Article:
The US Lost to Brazil 3-2 But Did Impress: The United States faced the most prestigious national team on the planet, on the grandest stage men’s soccer in this country has seen. They competed and were, for 45 minutes, dominant. They acquitted themselves as equals. Though the result disappointed, their effort resounded through the soccer world. It was one loss to Brazil, but it was worth ten wins against Mexico.
Jay Mariotti asks “who does Ricky Rubio think he is?” I ask “who does Jay Mariotti think he is?” because competent, dutiful writer does not seem an adequate description.
Mariotti rails against heathens who compare NBA prospect Ricky Rubio to Pete Maravich. “They” make him cringe. Mariotti uses the impersonal third person plural pronoun, because he cannot furnish a single example. Not one quote. Mariotti could be lazy or he could be inventing opposition to feed his contrarianism. Either way, the only one disparaged is Jay Mariotti.
Why Does the Media’s Steroid Reluctance Extend to A-Rod? Through 43 games, Alex Rodriguez’ 2009 season has been underwhelming. He’s hitting .223 and slugging .466, far lower than his career .304 and .576 numbers respectively. He has hit 10 home runs in 148 AB, though eight (in 73 AB) have come in the homer haven that is New Yankee Stadium. Rodriguez is clearly not the same player, and the media has exhausted its’ collective mental capacity to figure out why.
Can the U.S. Beat Brazil? Within one week, the U.S. Men’s National Team disposed of the reigning African and European champions, Egypt and Spain, by a combined 5-0 score. These efforts propelled the team from a neglected embarrassment to a crew of miraculous heroes. However, for the most part psychologically, the final against Brazil will be different.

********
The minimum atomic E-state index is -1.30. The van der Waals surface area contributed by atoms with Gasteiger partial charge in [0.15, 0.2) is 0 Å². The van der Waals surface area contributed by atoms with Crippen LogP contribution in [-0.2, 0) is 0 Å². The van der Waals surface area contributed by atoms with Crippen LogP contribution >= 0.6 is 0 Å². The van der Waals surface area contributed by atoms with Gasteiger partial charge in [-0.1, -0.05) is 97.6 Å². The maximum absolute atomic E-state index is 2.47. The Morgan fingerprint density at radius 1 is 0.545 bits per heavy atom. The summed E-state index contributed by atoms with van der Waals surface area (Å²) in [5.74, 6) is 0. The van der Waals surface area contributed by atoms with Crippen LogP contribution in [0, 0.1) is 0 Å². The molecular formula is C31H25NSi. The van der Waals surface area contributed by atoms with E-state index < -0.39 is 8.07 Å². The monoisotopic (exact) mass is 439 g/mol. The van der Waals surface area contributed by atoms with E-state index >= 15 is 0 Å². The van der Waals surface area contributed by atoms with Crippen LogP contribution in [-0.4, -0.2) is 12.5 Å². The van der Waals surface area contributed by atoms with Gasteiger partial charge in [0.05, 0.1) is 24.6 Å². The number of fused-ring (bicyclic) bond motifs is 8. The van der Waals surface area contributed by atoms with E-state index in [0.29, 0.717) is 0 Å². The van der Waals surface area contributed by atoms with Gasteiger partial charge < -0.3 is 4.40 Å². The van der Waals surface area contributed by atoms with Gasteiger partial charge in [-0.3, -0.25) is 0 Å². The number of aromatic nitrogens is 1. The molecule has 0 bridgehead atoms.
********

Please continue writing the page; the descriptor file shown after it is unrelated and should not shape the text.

Soccer is not exclusive in the United States. It is esoteric. It is not football, basketball or baseball. Despite a recent promotional campaign by ESPN, information about soccer is actively sought, not passively assimilated. The myth of exclusivity comes not from alleged soccer snobs lording their elitism over the masses, but from said masses readily admitting and often taking pride in their ignorance. Should I feign ignorance with something I am passionate about so that others don’t feel bad? Is that my responsibility? (Continued)
I will be vacationing in Italy the next two weeks. I will resume my standard duties for TBL, EPLTalk and possibly another site when I return.
ESPN pulled amiable scamp Tommy Smyth from inside a bottle of Jameson’s to give his top five soccer players in the world last night (Messi, Ronaldo, Kaka, Iniesta, Rooney). We figured we would take a crack at the question ourselves, though our criteria was what player we would start a team with, rather than who will attract an American viewer.
Lionel Messi (Barcelona, Argentina): Finally healthy, Lionel Messi fulfilled his talent, as the world’s best player… (Continued)